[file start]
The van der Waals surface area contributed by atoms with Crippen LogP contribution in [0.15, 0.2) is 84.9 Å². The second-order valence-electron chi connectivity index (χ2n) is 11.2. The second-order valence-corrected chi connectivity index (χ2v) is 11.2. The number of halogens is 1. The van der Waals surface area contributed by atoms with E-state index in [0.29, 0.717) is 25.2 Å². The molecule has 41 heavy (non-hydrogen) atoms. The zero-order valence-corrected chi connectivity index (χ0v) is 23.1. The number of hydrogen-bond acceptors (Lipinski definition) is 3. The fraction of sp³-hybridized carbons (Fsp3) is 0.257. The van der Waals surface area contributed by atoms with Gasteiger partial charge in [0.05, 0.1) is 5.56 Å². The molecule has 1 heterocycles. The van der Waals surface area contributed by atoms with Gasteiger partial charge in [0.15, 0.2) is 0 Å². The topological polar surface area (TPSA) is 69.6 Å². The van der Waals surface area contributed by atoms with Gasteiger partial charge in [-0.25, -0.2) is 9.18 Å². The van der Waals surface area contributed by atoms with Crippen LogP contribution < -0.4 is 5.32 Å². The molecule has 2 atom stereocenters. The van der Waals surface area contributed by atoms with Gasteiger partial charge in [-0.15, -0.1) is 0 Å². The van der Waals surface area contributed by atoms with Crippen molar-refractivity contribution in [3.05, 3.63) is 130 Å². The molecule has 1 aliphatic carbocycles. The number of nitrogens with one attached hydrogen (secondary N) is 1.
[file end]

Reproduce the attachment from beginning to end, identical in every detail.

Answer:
The van der Waals surface area contributed by atoms with Crippen LogP contribution in [0.15, 0.2) is 84.9 Å². The second-order valence-electron chi connectivity index (χ2n) is 11.2. The second-order valence-corrected chi connectivity index (χ2v) is 11.2. The number of halogens is 1. The van der Waals surface area contributed by atoms with E-state index in [0.29, 0.717) is 25.2 Å². The molecule has 41 heavy (non-hydrogen) atoms. The zero-order valence-corrected chi connectivity index (χ0v) is 23.1. The number of hydrogen-bond acceptors (Lipinski definition) is 3. The fraction of sp³-hybridized carbons (Fsp3) is 0.257. The van der Waals surface area contributed by atoms with Gasteiger partial charge in [0.05, 0.1) is 5.56 Å². The molecule has 1 heterocycles. The van der Waals surface area contributed by atoms with Gasteiger partial charge in [0.15, 0.2) is 0 Å². The topological polar surface area (TPSA) is 69.6 Å². The van der Waals surface area contributed by atoms with Gasteiger partial charge in [-0.25, -0.2) is 9.18 Å². The van der Waals surface area contributed by atoms with Crippen LogP contribution < -0.4 is 5.32 Å². The molecule has 2 atom stereocenters. The van der Waals surface area contributed by atoms with Gasteiger partial charge in [-0.15, -0.1) is 0 Å². The van der Waals surface area contributed by atoms with Crippen molar-refractivity contribution in [3.05, 3.63) is 130 Å². The molecule has 1 aliphatic carbocycles. The number of nitrogens with one attached hydrogen (secondary N) is 1.